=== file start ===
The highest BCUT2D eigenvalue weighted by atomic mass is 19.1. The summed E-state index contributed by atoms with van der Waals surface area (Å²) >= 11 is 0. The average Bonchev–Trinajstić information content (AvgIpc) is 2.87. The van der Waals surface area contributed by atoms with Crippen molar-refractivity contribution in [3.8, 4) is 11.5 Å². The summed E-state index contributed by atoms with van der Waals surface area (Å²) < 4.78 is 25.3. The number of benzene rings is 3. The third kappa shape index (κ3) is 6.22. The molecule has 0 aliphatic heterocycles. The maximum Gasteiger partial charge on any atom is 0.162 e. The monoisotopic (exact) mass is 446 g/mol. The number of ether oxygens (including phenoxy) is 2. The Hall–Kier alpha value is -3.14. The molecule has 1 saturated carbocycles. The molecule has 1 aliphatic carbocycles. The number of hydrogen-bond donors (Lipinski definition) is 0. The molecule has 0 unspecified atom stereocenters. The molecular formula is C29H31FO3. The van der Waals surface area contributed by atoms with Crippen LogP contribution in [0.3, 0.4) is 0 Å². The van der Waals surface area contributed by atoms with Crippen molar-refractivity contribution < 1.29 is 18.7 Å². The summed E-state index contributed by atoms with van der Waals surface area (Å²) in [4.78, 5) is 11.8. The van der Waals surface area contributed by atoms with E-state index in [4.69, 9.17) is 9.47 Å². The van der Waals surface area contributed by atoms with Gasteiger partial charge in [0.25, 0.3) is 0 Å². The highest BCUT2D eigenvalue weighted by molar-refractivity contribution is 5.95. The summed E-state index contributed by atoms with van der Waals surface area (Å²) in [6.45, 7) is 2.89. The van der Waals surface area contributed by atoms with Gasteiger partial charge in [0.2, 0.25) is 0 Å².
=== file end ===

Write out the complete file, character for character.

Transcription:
The highest BCUT2D eigenvalue weighted by atomic mass is 19.1. The summed E-state index contributed by atoms with van der Waals surface area (Å²) >= 11 is 0. The average Bonchev–Trinajstić information content (AvgIpc) is 2.87. The van der Waals surface area contributed by atoms with Crippen molar-refractivity contribution in [3.8, 4) is 11.5 Å². The summed E-state index contributed by atoms with van der Waals surface area (Å²) < 4.78 is 25.3. The number of benzene rings is 3. The third kappa shape index (κ3) is 6.22. The molecule has 0 aliphatic heterocycles. The maximum Gasteiger partial charge on any atom is 0.162 e. The monoisotopic (exact) mass is 446 g/mol. The number of ether oxygens (including phenoxy) is 2. The Hall–Kier alpha value is -3.14. The molecule has 1 saturated carbocycles. The molecule has 1 aliphatic carbocycles. The number of hydrogen-bond donors (Lipinski definition) is 0. The molecule has 0 unspecified atom stereocenters. The molecular formula is C29H31FO3. The van der Waals surface area contributed by atoms with Crippen LogP contribution in [0.3, 0.4) is 0 Å². The van der Waals surface area contributed by atoms with Crippen molar-refractivity contribution < 1.29 is 18.7 Å². The summed E-state index contributed by atoms with van der Waals surface area (Å²) in [4.78, 5) is 11.8. The van der Waals surface area contributed by atoms with E-state index in [4.69, 9.17) is 9.47 Å². The van der Waals surface area contributed by atoms with Gasteiger partial charge in [0.25, 0.3) is 0 Å². The highest BCUT2D eigenvalue weighted by molar-refractivity contribution is 5.95. The summed E-state index contributed by atoms with van der Waals surface area (Å²) in [6.45, 7) is 2.89. The van der Waals surface area contributed by atoms with Gasteiger partial charge in [0.2, 0.25) is 0 Å².